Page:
“Ask The Chief” allows readers access to useful information about law enforcement issues in Red Wing. This communication tool has been developed to enhance community policing efforts by providing residents and visitors with the opportunity to ask questions about local laws, programs and the department in general.
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Q: I live next to a four-way stop. I have watched cars, city trucks, and a school bus, on a daily basis, stop, make a left, then back up through the intersection, and make another left to return the way they came from. I know this is dangerous, but is it legal?
A: Thank you for your question. I am not aware of a statute that specifically prohibits turning around this way in Minnesota. However, as you stated, it is not safe to back through an intersection or around the corner in this manner.
There are other statutes that may apply in certain situations.
Minnesota Statute 169.06, Signs, Signals, Markings require vehicle operators to yield to pedestrians in the crosswalk (marked or unmarked), and also to yield to traffic prior to entering the intersection.
Minnesota Statute 169.19, Turning, Starting and Signaling, describes the proper way to approach and make appropriate turns. It does not specify backing; however an argument could be made for improper turn if not accomplished in accordance with the statute.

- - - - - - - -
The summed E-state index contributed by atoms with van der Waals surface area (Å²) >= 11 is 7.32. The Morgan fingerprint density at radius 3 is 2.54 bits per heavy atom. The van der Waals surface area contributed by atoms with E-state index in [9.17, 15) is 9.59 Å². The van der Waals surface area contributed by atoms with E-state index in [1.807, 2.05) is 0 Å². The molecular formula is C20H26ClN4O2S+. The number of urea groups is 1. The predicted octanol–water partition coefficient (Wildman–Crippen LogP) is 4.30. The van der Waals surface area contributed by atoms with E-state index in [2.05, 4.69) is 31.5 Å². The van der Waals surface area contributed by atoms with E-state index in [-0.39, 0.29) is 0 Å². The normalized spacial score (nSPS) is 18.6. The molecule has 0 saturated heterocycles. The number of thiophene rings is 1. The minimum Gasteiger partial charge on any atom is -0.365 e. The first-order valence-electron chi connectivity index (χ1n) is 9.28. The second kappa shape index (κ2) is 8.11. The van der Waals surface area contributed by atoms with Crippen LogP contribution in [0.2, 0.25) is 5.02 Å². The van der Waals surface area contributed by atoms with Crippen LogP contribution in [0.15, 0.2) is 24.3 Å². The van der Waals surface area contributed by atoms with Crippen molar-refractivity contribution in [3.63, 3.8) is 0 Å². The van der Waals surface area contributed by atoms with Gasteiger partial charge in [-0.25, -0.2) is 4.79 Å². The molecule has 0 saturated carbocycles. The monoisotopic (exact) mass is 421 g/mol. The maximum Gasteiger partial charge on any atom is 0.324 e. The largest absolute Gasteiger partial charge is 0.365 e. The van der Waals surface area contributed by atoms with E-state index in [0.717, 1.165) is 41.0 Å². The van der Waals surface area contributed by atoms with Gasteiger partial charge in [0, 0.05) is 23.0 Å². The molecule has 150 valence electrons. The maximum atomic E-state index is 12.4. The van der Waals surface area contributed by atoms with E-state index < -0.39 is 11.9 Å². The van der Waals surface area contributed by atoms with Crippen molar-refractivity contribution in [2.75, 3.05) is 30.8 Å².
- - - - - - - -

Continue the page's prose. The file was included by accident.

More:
Lastly, Minnesota Statute 169.15, Impeding Traffic, Intersection Gridlock clearly states that vehicle operation cannot impede the flow of traffic at an intersection.
Red Wing City Code, Chapter 8, Traffic Regulations states that traffic at an intersection cannot cause an immediate hazard, regarding stopping or yielding for traffic – pedestrian or vehicular. Also, backing such motor vehicle into the lane of traffic on the opposite side of the street from where such motor vehicle was parked (stopped), for the purpose of or which results in such motor vehicle traveling in the opposite forward direction from which it was proceeding immediately prior to occupying said parking space.
In short, ensuring the safety of any pedestrians, and not impeding the flow of traffic, while ensuring that the vehicle does not face against the flow of traffic, the turning action could be considered acceptable.
References and resources
1. Minnesota Statute Chapter 169, Traffic Regulations.
2. City of Red Wing Code, Chapter 8, Traffic Regulations.